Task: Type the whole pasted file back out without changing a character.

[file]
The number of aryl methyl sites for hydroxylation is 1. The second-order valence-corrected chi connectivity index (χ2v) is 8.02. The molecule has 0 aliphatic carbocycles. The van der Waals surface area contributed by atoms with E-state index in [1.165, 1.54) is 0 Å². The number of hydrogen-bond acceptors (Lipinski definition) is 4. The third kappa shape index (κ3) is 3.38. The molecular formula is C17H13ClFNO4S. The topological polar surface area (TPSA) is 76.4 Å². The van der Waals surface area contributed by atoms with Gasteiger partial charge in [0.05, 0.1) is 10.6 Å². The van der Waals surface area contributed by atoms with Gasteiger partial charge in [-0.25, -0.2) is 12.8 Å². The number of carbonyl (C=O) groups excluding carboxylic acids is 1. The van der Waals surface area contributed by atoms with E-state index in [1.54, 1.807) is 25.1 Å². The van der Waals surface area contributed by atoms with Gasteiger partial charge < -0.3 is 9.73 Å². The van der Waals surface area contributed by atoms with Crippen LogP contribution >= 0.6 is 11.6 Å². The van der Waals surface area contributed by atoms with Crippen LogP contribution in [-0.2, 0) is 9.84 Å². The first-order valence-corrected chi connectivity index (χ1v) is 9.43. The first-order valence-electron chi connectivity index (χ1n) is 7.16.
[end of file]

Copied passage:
The number of aryl methyl sites for hydroxylation is 1. The second-order valence-corrected chi connectivity index (χ2v) is 8.02. The molecule has 0 aliphatic carbocycles. The van der Waals surface area contributed by atoms with E-state index in [1.165, 1.54) is 0 Å². The number of hydrogen-bond acceptors (Lipinski definition) is 4. The third kappa shape index (κ3) is 3.38. The molecular formula is C17H13ClFNO4S. The topological polar surface area (TPSA) is 76.4 Å². The van der Waals surface area contributed by atoms with Gasteiger partial charge in [0.05, 0.1) is 10.6 Å². The van der Waals surface area contributed by atoms with Gasteiger partial charge in [-0.25, -0.2) is 12.8 Å². The number of carbonyl (C=O) groups excluding carboxylic acids is 1. The van der Waals surface area contributed by atoms with E-state index in [1.54, 1.807) is 25.1 Å². The van der Waals surface area contributed by atoms with Gasteiger partial charge < -0.3 is 9.73 Å². The van der Waals surface area contributed by atoms with Crippen LogP contribution >= 0.6 is 11.6 Å². The van der Waals surface area contributed by atoms with Crippen LogP contribution in [-0.2, 0) is 9.84 Å². The first-order valence-corrected chi connectivity index (χ1v) is 9.43. The first-order valence-electron chi connectivity index (χ1n) is 7.16.